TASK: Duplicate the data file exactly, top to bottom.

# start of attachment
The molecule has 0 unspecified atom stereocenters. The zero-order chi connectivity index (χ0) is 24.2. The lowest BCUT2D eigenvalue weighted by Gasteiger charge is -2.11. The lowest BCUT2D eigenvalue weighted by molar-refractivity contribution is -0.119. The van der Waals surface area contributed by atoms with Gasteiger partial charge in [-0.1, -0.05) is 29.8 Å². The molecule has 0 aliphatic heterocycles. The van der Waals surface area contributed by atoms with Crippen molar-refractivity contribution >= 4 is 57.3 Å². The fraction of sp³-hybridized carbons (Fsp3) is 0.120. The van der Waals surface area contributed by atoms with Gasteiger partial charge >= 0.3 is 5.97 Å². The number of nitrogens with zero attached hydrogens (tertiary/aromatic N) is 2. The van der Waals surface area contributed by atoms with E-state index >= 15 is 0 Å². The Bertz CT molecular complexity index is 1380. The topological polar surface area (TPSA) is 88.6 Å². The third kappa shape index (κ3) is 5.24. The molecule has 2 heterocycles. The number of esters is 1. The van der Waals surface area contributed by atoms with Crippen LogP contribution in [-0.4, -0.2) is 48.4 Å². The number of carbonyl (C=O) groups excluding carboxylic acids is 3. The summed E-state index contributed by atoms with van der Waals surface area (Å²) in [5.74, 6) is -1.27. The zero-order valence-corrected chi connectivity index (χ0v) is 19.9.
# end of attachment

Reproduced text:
The molecule has 0 unspecified atom stereocenters. The zero-order chi connectivity index (χ0) is 24.2. The lowest BCUT2D eigenvalue weighted by Gasteiger charge is -2.11. The lowest BCUT2D eigenvalue weighted by molar-refractivity contribution is -0.119. The van der Waals surface area contributed by atoms with Gasteiger partial charge in [-0.1, -0.05) is 29.8 Å². The molecule has 0 aliphatic heterocycles. The van der Waals surface area contributed by atoms with Crippen molar-refractivity contribution >= 4 is 57.3 Å². The fraction of sp³-hybridized carbons (Fsp3) is 0.120. The van der Waals surface area contributed by atoms with Gasteiger partial charge >= 0.3 is 5.97 Å². The number of nitrogens with zero attached hydrogens (tertiary/aromatic N) is 2. The van der Waals surface area contributed by atoms with E-state index >= 15 is 0 Å². The Bertz CT molecular complexity index is 1380. The topological polar surface area (TPSA) is 88.6 Å². The third kappa shape index (κ3) is 5.24. The molecule has 2 heterocycles. The number of esters is 1. The van der Waals surface area contributed by atoms with Crippen LogP contribution in [-0.4, -0.2) is 48.4 Å². The number of carbonyl (C=O) groups excluding carboxylic acids is 3. The summed E-state index contributed by atoms with van der Waals surface area (Å²) in [5.74, 6) is -1.27. The zero-order valence-corrected chi connectivity index (χ0v) is 19.9.